Application to terminate child's pregnancy
Central Queensland Hospital and Health Service v Q  QSC
Until considered sufficiently mature, a child's parents can
consent to most procedures on the child's behalf.
A child is considered to be capable of giving informed consent
when he or she achieves a sufficient understanding and intelligence
to enable them to understand fully what is proposed.
The Supreme Court of Queensland has recently approved an
application in the parens patriae jurisdiction to
authorise the termination of a 12 year old's nine week
Prior to the application, the child had seen a general
practitioner, a social worker at the Central Queensland Hospital on
several occasions, two specialist obstetricians, and a
psychiatrist. All specialists involved in the child's
treatment, along with her parents and the Department of
Communities, Child Safety and Disability Services supported the
decision to terminate the pregnancy.
The child gave evidence that she found the pregnancy "very
stressful emotionally." She expressed that it caused her
periods of emotional distress which caused her to run away from
home, self-harm and attempt suicide on two occasions. Justice
McMeekin was satisfied that the child had reached her own
independent view of what she thought was the best decision to
Justice McMeekin balanced the risks associated with the
procedures that used to terminate pregnancy (the use of medication
and, if that fails, surgery). It was found that the use of
medication carried very little risk of any harmful consequences.
The risks associated with the surgery were found to be not
insignificant but the chance of serious complications was small.
Conversely, the potential mental health problems of not terminating
were found to be significant and possibly lifelong.
It was ultimately held that while termination of the child's
pregnancy would carry some risks, those risks were far outweighed
by the risks of continuing the pregnancy (including risks of
self-harm and suicide as well as physical risks and the
psycho-social implications of having a child at the age of 12).
In relation to whether a child can give informed consent to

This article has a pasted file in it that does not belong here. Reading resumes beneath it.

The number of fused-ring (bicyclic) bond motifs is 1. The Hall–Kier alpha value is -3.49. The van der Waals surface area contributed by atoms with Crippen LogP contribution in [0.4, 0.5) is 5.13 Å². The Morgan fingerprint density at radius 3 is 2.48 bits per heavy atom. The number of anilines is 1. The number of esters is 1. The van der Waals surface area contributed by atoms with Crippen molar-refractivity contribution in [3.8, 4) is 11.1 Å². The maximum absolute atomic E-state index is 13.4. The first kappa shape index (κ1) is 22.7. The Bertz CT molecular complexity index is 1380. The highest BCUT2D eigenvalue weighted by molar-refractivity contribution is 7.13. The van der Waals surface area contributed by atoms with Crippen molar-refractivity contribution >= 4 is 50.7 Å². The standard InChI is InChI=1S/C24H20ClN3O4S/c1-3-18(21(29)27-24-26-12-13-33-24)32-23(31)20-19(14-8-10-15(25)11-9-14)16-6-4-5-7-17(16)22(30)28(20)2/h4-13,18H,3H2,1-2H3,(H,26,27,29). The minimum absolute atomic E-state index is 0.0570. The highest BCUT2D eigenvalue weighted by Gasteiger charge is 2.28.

undergo a medical procedure, the seminal cases of Gillick v
West Norfolk & Wisbech Area Health Authority  AC 112
and Marion's Case  HCA 15 were referred to. As a
general rule, until sufficiently mature, a child's parent can
consent to some, and perhaps most, procedures. It is only when a
child "achieves a sufficient understanding and intelligence to
enable him or her to understand fully what is proposed" that
the child is considered to be capable of giving informed
In relation to the issue of whether termination of pregnancy is
lawful, the case of R v Davidson  VR 667 was
referred to. In that case it was held that for the use of an
instrument with intent to procure a miscarriage to be lawful on
therapeutic grounds, the act must be necessary to preserve the
woman from serious danger to her life or her physical or mental
health which the continuance of the pregnancy would entail and not
out of proportion to the danger to be averted.
Justice McMeekin found that the termination of the pregnancy was
both lawful and necessary to avoid danger to the child's mental
and physical health. In this case, all those involved in the
child's treatment (as well as the child's parents) agreed
that the treatment was in the child's best interests, and yet,
a comprehensive assessment of the child's ability to consent
was required. This case acts as a reminder of the difficulties
associated in determining whether a child should undergo treatment
which is not necessarily considered "routine".
The content of this article is intended to provide a general
guide to the subject matter. Specialist advice should be sought
about your specific circumstances.
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